That's almost quaint these days, and I'm not even talking about the cost of health care.
I used to say I had been around so long that nothing surprised me. But last week, I got surprised - I should say I had a jaw-dropping shock is a better way to say it - every time I picked up the newspaper and read about the numbers we're throwing around lately.
Like yesterday when I picked up The New York Times to discover we have spent more money rebuilding Iraq's schools, hospitals, water treatment and electrical plants - $54 billion - than we have spent on any construction project since the Marshall Plan, which you'll recall was to rebuild Europe after World War II.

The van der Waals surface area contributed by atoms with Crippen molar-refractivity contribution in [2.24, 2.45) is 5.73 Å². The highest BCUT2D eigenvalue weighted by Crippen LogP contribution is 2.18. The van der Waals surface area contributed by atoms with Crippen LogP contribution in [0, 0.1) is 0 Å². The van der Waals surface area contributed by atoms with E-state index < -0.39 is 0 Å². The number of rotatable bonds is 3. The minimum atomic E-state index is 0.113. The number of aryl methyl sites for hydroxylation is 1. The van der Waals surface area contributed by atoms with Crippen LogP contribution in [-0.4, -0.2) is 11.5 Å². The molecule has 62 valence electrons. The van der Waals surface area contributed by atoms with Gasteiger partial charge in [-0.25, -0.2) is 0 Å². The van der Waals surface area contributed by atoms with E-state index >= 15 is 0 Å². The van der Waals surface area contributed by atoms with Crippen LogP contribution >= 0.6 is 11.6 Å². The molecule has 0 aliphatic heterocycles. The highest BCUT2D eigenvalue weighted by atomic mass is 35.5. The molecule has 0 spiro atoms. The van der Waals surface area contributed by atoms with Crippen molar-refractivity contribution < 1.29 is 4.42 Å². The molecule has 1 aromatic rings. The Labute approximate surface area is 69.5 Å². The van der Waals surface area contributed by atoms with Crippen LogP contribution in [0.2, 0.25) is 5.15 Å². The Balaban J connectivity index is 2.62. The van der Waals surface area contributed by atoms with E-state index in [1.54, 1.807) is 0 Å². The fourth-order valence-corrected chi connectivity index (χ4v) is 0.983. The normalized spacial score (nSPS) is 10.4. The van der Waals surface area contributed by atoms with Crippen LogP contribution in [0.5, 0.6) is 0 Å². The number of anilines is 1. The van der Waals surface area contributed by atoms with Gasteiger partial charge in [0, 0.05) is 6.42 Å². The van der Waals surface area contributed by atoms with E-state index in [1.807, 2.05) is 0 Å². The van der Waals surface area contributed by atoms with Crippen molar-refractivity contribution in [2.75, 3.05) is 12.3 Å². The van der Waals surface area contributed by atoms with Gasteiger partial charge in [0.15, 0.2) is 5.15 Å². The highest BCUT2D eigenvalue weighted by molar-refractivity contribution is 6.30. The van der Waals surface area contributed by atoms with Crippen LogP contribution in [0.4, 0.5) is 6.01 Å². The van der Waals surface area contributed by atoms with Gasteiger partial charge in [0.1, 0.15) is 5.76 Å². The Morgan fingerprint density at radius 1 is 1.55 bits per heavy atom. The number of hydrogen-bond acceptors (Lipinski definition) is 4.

Sobering but not surprising: Many of those facilities may close when we leave because there are not enough trained Iraqis to operate them.
Another number in the news last week that I found astounding: It is now to keep one U.S. soldier on the ground in Afghanistan, not to mention that for every soldier there, we have one civilian contractor.
CBSNews.com Special Report: Afghanistan
Which helps explain another shocker that came out last week: that 10 years ago, we owed the government of Spain more than we owed China. Yet, when President Obama came calling to China, we owed the Chinese more than a trillion dollars.
Yep, old Ev Dirksen was right. A billion here and a billion there did add up to real money - and a big pile of bills - but has going a trillion dollars in hock to one country made us more secure?